Surrogate Evaluation and Data Transparency

Initial attempts to validate a surrogate endpoint using data from a single trial have been largely unsuccessful, and today, much of the attention has shifted to the meta-analytic setting in which data are available from several trials. Getting individual patient data from multiple trials was, up until today, a tall order. The principal investigators of the trials had to be convinced to share their data, the protection of patient anonymity was often an insurmountable barrier to data access, and hence there were only rare opportunities to perform the analyses described in this book (Buyse, 2009). The last few years have seen a welcome and timely shift toward making patient-level data from clinical trials available for further analysis. The pharmaceutical industry led this initiative (Nisen and Rockhold, 2013), and implemented a system that is attracting a fast-growing number of research proposals (Strom et al., 2014). The European Medicines Agency (EMA) will soon require that patient-level data be made available for all drugs approved in Europe (Bonini et al., 2014). The International Committee of Medical Journal Editors now mandates that a data sharing plan be available for the trials published in their journals (Taich- man et al., 2016). These developments truly revolutionize clinical research, by making it possible to conduct meta-analyses that were previously arduous, hugely time-consuming, and often downright impossible.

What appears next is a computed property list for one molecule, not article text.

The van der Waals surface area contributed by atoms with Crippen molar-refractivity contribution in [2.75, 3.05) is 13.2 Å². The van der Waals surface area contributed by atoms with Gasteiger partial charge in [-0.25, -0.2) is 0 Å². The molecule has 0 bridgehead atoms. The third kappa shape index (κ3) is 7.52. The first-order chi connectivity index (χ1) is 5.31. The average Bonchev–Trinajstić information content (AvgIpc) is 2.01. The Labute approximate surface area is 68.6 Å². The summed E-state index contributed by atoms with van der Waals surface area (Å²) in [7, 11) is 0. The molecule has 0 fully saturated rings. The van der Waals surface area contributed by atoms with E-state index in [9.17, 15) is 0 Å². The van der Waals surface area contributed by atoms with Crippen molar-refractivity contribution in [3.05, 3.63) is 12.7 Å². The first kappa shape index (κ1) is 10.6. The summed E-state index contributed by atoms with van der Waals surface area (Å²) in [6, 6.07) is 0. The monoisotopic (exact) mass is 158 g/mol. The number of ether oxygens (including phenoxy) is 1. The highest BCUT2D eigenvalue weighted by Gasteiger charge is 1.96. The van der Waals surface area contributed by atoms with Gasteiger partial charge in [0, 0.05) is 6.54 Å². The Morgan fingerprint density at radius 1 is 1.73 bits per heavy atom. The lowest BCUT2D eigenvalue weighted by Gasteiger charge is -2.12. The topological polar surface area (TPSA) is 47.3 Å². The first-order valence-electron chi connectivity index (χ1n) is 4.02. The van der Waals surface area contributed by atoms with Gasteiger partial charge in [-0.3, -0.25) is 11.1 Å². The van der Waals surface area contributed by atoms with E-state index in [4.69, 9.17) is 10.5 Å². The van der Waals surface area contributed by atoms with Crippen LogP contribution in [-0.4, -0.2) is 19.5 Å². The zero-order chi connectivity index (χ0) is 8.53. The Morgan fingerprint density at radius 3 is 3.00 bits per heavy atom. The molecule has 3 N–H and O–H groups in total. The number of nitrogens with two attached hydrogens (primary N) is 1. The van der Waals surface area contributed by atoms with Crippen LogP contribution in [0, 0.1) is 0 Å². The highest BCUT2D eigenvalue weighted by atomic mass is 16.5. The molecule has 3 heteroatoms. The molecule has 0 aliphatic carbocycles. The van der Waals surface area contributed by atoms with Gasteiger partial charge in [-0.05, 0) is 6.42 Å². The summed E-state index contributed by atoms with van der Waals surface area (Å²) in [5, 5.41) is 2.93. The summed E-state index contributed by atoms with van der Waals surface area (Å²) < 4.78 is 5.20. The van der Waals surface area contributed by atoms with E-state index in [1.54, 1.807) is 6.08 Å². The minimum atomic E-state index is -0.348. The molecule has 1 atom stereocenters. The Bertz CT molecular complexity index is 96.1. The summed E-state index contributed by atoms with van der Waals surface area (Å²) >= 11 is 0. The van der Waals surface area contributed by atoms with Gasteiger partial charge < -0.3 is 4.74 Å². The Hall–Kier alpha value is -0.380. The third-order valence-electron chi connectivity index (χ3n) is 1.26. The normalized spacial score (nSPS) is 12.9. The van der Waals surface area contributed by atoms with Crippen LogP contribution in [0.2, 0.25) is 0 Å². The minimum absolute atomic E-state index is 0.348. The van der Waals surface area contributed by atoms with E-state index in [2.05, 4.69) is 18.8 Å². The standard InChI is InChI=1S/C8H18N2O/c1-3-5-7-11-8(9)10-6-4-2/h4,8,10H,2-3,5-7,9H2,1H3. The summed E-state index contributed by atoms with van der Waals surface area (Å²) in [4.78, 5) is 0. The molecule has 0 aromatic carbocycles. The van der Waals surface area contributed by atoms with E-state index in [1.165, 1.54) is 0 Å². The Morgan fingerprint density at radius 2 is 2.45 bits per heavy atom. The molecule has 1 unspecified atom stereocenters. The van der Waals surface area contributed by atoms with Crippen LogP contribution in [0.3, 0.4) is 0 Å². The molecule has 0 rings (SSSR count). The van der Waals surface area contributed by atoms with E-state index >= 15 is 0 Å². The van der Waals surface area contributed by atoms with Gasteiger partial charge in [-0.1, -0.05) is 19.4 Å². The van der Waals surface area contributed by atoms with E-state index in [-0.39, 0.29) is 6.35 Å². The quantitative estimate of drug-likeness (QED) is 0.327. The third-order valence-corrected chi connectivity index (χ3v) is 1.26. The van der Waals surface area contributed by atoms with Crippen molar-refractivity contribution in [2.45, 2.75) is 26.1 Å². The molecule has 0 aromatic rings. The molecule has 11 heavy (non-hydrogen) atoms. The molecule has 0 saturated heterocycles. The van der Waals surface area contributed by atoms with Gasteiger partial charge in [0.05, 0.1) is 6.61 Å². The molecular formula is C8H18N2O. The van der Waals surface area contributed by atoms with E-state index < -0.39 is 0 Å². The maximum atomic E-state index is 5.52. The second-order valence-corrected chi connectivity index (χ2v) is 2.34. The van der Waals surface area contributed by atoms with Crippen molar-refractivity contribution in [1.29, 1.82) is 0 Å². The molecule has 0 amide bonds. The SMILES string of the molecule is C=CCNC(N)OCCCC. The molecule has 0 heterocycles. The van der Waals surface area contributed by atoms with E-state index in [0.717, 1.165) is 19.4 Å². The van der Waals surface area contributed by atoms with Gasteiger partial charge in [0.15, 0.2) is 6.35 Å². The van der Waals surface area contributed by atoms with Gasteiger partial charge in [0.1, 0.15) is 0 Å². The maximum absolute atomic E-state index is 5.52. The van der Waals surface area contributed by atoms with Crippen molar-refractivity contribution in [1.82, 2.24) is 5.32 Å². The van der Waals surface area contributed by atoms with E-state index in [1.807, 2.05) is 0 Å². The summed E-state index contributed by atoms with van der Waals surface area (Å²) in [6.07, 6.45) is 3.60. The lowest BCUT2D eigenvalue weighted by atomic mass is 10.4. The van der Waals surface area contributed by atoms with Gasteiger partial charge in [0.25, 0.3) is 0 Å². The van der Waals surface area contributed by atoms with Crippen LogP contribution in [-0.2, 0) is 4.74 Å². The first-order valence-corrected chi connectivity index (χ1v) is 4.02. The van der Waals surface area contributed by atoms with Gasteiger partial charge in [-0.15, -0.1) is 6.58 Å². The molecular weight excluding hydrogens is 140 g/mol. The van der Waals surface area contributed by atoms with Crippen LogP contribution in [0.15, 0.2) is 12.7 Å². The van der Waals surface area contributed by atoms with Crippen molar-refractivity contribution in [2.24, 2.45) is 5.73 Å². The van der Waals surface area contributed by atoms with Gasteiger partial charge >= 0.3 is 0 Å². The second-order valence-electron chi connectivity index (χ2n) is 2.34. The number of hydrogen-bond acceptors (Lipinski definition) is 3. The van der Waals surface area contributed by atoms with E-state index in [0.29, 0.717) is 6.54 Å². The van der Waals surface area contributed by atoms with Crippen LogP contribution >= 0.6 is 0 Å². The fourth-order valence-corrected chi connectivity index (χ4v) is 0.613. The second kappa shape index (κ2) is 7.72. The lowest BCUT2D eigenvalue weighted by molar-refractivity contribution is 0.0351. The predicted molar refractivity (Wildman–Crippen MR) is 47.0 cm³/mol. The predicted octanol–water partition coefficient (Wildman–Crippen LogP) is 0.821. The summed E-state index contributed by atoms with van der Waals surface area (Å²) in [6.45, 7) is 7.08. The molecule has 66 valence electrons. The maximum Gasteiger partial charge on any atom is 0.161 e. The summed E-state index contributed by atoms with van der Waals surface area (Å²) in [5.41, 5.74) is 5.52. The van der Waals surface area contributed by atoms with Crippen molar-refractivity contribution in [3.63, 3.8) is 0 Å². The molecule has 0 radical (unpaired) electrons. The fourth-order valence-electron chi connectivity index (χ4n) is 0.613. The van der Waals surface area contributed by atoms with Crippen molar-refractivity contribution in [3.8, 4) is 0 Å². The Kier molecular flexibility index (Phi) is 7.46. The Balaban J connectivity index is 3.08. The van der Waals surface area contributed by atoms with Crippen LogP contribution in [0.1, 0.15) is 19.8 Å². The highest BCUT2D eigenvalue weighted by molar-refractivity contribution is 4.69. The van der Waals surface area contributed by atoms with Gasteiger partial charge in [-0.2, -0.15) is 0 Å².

As far as surrogacy analyses are concerned, a key limitation of the analyses performed so far is that they were performed as a “one-off” exercise in the context of a specific treatment comparison. But, as mentioned above, a leap of faith is required to apply current knowledge to future treatments that have substantially different modes of action, and in clinical environments that evolve rapidly. The near real-time availability of individual patient data from randomized clinical trials will facilitate updates of previously performed meta-analyses, and an on-going evaluation of surrogate endpoints.

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